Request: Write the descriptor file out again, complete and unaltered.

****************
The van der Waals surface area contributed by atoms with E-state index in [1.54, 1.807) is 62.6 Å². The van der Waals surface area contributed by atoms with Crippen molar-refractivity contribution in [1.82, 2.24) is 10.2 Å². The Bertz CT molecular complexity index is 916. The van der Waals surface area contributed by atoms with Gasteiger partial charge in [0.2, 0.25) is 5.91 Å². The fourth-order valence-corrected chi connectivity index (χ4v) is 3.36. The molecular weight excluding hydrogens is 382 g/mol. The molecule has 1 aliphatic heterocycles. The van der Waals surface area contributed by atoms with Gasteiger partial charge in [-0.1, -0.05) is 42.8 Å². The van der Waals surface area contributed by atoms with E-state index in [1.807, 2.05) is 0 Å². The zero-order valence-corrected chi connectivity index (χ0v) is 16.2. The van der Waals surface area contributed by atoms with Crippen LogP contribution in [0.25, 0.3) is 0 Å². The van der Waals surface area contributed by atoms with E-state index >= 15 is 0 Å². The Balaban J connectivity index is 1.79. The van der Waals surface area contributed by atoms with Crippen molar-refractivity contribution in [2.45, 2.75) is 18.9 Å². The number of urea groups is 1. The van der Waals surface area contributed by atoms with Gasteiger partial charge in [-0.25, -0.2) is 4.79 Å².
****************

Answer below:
The van der Waals surface area contributed by atoms with E-state index in [1.54, 1.807) is 62.6 Å². The van der Waals surface area contributed by atoms with Crippen molar-refractivity contribution in [1.82, 2.24) is 10.2 Å². The Bertz CT molecular complexity index is 916. The van der Waals surface area contributed by atoms with Gasteiger partial charge in [0.2, 0.25) is 5.91 Å². The fourth-order valence-corrected chi connectivity index (χ4v) is 3.36. The molecular weight excluding hydrogens is 382 g/mol. The molecule has 1 aliphatic heterocycles. The van der Waals surface area contributed by atoms with Gasteiger partial charge in [-0.1, -0.05) is 42.8 Å². The van der Waals surface area contributed by atoms with E-state index in [1.807, 2.05) is 0 Å². The zero-order valence-corrected chi connectivity index (χ0v) is 16.2. The van der Waals surface area contributed by atoms with Crippen LogP contribution in [0.25, 0.3) is 0 Å². The van der Waals surface area contributed by atoms with E-state index >= 15 is 0 Å². The Balaban J connectivity index is 1.79. The van der Waals surface area contributed by atoms with Crippen molar-refractivity contribution in [2.45, 2.75) is 18.9 Å². The number of urea groups is 1. The van der Waals surface area contributed by atoms with Gasteiger partial charge in [-0.25, -0.2) is 4.79 Å².